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APPENDIX.

I.

PORTRAITS OF WASHINGTON.

T

HE earliest portraits of Washington are more

interesting, perhaps, as memorials than as works of art; and we can easily imagine

that associations endeared them to his old comrades. The dress (blue coat, scarlet facings, and underclothes) of the first portrait by Peale, and the youthful face, make it suggestive of the first experience of the future commander, when, exchanging the surveyor's implements for the colonel's commission, he bivouacked in the wilderness of Ohio, the leader of a motley band of hunters, provincials, and savages to confront wily Frenchmen, cut forest roads, and encounter all the perils of Indian ambush, inclement skies, undisciplined followers, famine, and

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woodland skirmish. It recalls his calm authority and providential escape amid the dismay of Braddock's defeat, and his pleasant sensation at the first whistling of bullets in the weary march to Fort Necessity. To CHARLES WILSON PEALE, we owe this precious relic of the chieftain's youth. His own career partook of the vicissitudes and was impressed with the spirit of the revolutionary era ; a captain of volunteers at the battles of Trenton and Germantown, and a State representative of Pennsylvania, a favorite pupil of West, an ingenious mechanician, and a warrior, he always cherished the instinct and the faculty for art; and even amid the bustle and duties of the camp, never failed to seize auspicious intervals of leisure, to depict his brother officers. This portrait was executed in 1772, and is now at Arlington House.

The resolution of Congress by which a portrait by this artist was ordered, was passed before the occupation of Philadelphia. Its progress marks the vicissitudes of the revolutionary struggle ; commenced in the gloomy winter and half-famished encampment at Valley Forge, in 1778, the battles of Trenton, Princeton, and Monmouth intervened before its completion. At the last place Washington suggested that the view from the window of the farm-house opposite to which he was sitting, would form a desirable background. Peale adopted the idea, and represented Monmouth Court-house and a party of Hessians under guard marching out of it.* The picture was finished at Princeton, and Nassau Hall is a prominent object in the background; but Congress adjourned without making an appropriation, and it remained in the artist's hands. Lafayette desired a copy for the king of France; and Peale executed one in 1779, which was sent to Paris; but the misfortunes of the royal family occasioned its sale, and it became the property of the Count de Menou, who brought it again to this country and presented it to the National Institute, where it is now preserved. Chapman made two copies at a thousand dollars each ; and Dr. Craik, one of the earliest and warmest personal friends of Washington, their commissions as officers in the French war haying been signed on the same day (1754), declared it a most faithful likeness of him as he appeared in the prime of his life.t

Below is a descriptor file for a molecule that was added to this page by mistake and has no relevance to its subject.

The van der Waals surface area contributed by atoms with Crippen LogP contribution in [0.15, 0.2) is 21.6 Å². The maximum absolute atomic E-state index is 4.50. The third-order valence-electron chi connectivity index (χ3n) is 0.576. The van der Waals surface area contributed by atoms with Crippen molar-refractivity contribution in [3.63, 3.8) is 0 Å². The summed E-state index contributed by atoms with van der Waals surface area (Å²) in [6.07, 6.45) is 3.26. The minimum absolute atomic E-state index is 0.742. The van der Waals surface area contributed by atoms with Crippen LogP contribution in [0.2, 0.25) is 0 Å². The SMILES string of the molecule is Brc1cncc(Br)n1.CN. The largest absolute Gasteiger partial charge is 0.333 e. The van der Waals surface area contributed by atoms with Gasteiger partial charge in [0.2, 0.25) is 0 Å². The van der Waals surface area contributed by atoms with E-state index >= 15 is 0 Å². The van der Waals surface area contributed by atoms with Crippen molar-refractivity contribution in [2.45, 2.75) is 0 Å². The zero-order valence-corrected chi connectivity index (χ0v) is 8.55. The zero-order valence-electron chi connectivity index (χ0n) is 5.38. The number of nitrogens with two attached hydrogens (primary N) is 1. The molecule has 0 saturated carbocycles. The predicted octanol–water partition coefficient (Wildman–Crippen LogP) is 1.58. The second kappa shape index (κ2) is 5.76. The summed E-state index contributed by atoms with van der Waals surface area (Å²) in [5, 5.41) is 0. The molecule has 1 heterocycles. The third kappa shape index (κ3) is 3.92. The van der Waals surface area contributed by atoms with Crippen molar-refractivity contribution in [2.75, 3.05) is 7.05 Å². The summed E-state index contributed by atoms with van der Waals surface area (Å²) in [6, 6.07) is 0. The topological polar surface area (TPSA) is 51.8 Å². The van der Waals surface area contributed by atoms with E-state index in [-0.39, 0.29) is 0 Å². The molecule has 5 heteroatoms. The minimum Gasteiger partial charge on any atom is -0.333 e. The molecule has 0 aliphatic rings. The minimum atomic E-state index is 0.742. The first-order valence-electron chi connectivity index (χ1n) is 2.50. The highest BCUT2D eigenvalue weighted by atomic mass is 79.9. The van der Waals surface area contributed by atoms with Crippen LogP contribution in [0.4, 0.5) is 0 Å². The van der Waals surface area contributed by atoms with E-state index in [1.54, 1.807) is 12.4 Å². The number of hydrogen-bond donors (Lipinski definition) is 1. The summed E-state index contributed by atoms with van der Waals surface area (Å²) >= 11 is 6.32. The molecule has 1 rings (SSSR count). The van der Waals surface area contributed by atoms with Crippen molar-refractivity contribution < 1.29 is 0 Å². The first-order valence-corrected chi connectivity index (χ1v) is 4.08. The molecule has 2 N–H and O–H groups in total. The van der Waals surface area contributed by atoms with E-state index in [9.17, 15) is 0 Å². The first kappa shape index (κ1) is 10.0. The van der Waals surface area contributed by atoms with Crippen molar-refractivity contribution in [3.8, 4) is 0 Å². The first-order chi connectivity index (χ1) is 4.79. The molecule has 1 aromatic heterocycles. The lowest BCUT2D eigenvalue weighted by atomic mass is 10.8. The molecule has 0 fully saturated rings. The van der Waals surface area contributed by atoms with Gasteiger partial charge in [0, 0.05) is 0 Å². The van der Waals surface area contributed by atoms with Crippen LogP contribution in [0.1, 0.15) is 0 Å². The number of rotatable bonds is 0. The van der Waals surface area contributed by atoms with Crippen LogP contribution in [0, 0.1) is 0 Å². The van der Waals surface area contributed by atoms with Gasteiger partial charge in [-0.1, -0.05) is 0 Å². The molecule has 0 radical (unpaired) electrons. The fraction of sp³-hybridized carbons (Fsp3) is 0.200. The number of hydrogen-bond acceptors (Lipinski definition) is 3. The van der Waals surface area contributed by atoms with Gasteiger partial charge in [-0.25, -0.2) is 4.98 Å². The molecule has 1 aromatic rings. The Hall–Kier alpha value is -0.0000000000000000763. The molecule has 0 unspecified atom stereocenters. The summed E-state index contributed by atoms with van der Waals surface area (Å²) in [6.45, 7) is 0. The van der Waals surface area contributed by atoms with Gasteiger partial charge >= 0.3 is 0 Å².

* MS. Letter of Titian R. Peale to George Livermore, Esq. † Philadelphia, Feb. 4th.-His Excellency General Washington set off from this city to join the army in New Jersey. During the course of his short stay, the only relief he has enjoyed from service since he first entered it, he has been honored with every mark of esteem, etc. The Council of this State, being desirous of having his picture in full length, requested his sitting for that purpose, which he politely complied with, and a striking likeness was taken by Mr. Peale of this city. The portrait is to be placed in the council chamber. Don Juan Marrailes, the minister of France, has ordered five copies, four of which, we hear, are to be sent abroad. -- Pennsylvania Packet, February II, 1779. Peale's first portrait was executed for Colonel Alexander. He painted one in 1776 for John Hancock, and besides that for New Jersey, th for Pennsylvania and Maryland.

There is a tradition in the Peale family, honorably represented through several generations, by public spirit and artistic gifts, that intelligence of one of the most important triumphs of the American arms was received by Washington in a despatch he opened while sitting to Wilson Peale for a miniature intended for his wife who was also present. The scene occurred one fine summer afternoon; and there is something attractive to the fancy in the association of this group quietly occupied in one of the arts of peace, and in a commemorative act destined to gratify conjugal love and a nation's pride, with the progress of a war and the announcement of a victory fraught with that nation's liberty and that leader's eternal

renown.

The characteristic traits of Peale's portraits of Washington now at the National Institute and Arlington House, and the era of our history and of Washington's life they embalm, make them doubly valuable in a series of pictorial illustrations, each of which, independent of the degree of professional skill exhibited, is essential to our Washingtonian gallery. Before Trumbull and Stuart had caught from the living man his aspect in maturity and age, the form knit to athletic proportions by self-denial and activity, and clad in the garb of rank and war, and the countenance open with truth and grave with thought, yet rounded with the contour and ruddy with the glow of early man

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